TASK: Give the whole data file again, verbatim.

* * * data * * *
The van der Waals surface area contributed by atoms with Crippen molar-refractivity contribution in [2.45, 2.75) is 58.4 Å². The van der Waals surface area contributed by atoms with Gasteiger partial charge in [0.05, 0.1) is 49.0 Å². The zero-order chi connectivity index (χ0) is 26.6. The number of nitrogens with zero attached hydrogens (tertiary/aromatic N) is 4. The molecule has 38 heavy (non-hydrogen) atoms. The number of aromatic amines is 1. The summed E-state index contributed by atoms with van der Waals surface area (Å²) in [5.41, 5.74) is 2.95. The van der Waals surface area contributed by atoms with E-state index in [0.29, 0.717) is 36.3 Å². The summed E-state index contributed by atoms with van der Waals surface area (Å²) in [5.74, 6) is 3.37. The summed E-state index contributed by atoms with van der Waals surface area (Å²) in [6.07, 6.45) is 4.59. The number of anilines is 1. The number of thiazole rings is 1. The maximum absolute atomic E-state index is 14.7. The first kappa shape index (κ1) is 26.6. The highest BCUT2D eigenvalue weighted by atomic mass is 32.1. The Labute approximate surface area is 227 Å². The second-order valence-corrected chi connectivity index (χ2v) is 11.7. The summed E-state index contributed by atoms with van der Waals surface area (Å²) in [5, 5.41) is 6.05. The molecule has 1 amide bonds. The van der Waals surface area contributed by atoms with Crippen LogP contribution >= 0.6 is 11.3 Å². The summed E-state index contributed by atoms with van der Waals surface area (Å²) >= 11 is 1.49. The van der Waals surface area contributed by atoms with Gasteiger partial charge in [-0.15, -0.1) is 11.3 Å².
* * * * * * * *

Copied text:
The van der Waals surface area contributed by atoms with Crippen molar-refractivity contribution in [2.45, 2.75) is 58.4 Å². The van der Waals surface area contributed by atoms with Gasteiger partial charge in [0.05, 0.1) is 49.0 Å². The zero-order chi connectivity index (χ0) is 26.6. The number of nitrogens with zero attached hydrogens (tertiary/aromatic N) is 4. The molecule has 38 heavy (non-hydrogen) atoms. The number of aromatic amines is 1. The summed E-state index contributed by atoms with van der Waals surface area (Å²) in [5.41, 5.74) is 2.95. The van der Waals surface area contributed by atoms with E-state index in [0.29, 0.717) is 36.3 Å². The summed E-state index contributed by atoms with van der Waals surface area (Å²) in [5.74, 6) is 3.37. The summed E-state index contributed by atoms with van der Waals surface area (Å²) in [6.07, 6.45) is 4.59. The number of anilines is 1. The number of thiazole rings is 1. The maximum absolute atomic E-state index is 14.7. The first kappa shape index (κ1) is 26.6. The highest BCUT2D eigenvalue weighted by atomic mass is 32.1. The Labute approximate surface area is 227 Å². The second-order valence-corrected chi connectivity index (χ2v) is 11.7. The summed E-state index contributed by atoms with van der Waals surface area (Å²) in [5, 5.41) is 6.05. The molecule has 1 amide bonds. The van der Waals surface area contributed by atoms with Crippen LogP contribution >= 0.6 is 11.3 Å². The summed E-state index contributed by atoms with van der Waals surface area (Å²) >= 11 is 1.49. The van der Waals surface area contributed by atoms with Gasteiger partial charge in [-0.15, -0.1) is 11.3 Å².